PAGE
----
A South Florida eye surgeon who's a friend of a U.S. senator is under federal criminal investigation for billing Medicare millions of dollars to treat elderly patients for services they may not have needed, The Miami Herald has learned.
Federal agents began investigating Dr. Salomon Melgen last year, sources say, after investigators suspected he overbilled the taxpayer-funded health program by overprescribing a high-priced drug called Lucentis, which is injected into patients' eyes.
Several sources familiar with the doctor's practice said he used the drug, which costs $2,000 a vial, to treat patients with macular degeneration more than any other ophthalmologist in Florida and possibly the country. His high patient volume also raised red flags for investigators, the sources said.
Under Medicare policies, a doctor may only prescribe treatment that is "reasonable" and "necessary." To make a case, federal prosecutors would have to prove that Melgen needlessly treated patients simply to run up sky-high Medicare bills.
Melgen, whose lawyers have denied any wrongdoing, finds himself in the middle of two federal investigations: His Vitreo-Retinal eye clinics in West Palm Beach and two other South Florida sites were raided last week by agents with the FBI and the Department of Health and Human Services, who are investigating possible Medicare fraud.
A separate FBI investigation revolves around the doctor's relationship with U.S. Sen. Robert Menendez, D-N.J., and the trips they took on his private plane to Melgen's villa at a resort in the Dominican Republic.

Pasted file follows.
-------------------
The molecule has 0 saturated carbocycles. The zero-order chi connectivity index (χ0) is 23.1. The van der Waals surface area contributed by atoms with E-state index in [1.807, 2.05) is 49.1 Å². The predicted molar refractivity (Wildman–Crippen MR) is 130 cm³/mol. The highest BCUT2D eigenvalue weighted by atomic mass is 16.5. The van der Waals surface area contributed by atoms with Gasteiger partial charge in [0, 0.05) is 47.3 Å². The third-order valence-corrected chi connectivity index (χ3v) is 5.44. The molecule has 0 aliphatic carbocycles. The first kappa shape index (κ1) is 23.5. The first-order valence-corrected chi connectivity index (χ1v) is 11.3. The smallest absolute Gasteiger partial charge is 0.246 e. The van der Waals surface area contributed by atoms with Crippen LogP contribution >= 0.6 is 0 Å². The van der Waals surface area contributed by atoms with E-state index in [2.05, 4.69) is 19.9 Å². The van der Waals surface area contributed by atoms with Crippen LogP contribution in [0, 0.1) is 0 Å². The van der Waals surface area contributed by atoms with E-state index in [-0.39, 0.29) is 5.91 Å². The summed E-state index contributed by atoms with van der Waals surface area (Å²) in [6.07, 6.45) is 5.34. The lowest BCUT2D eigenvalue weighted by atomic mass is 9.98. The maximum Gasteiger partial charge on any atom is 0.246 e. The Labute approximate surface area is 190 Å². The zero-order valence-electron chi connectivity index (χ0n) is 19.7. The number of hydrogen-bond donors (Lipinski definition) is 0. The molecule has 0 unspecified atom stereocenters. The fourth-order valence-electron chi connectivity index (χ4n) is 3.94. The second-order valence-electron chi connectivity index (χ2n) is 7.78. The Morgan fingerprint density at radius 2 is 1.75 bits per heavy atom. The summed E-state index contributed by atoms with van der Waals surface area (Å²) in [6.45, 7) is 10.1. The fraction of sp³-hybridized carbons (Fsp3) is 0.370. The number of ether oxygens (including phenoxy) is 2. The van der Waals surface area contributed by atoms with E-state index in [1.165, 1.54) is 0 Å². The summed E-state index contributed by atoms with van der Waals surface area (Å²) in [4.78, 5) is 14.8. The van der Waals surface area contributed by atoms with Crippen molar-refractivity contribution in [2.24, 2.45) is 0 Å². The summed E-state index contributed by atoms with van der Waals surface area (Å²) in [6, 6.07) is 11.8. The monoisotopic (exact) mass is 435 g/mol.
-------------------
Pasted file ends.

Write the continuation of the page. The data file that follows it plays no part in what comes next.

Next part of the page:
Melgen donated more than $750,000 last year to Menendez's reelection campaign and other political committees and candidates.
Menendez has insisted that he only took two personal trips on the doctor's plane and recently reimbursed him $58,500 for the travel expense -- but only after an ethics complaint was filed against him in New Jersey last year.
Of late, Menendez also has drawn media coverage for contacting Medicare officials to help resolve Melgen's nearly $9 million billing dispute stemming from a 2008 audit. The dispute revolves around claims filed by Melgen's patients who received Lucentis.
Menendez also advocated on his friend's behalf to the U.S. State Department and at a Senate hearing, where he pushed for enforcement of a $500 million port security contract in the Dominican Republic that would directly benefit Melgen. The doctor owns half of a company that won the contract from the Dominican government a decade ago, but is now stalled.
On Thursday, Menendez acknowledged that his office contacted Medicare officials to help Melgen, but the senator denied he sought to intervene improperly in billing disputes between the doctor and the government.
Menendez said he contacted the U.S. Centers for Medicare & Medicaid Services to ask generally about billing practices and policies. "The bottom line is, we raised concerns with CMS over policy and over ambiguities that are difficult for medical providers to understand and to seek a clarification," Menendez told The Associated Press.
The senator called federal health officials in 2009 and met with them again in 2012, each time urging them to change what he called an unfair payment policy. Medicare ordered Melgen to repay the government program $8.9 million, and he complied, but he is appealing the decision.
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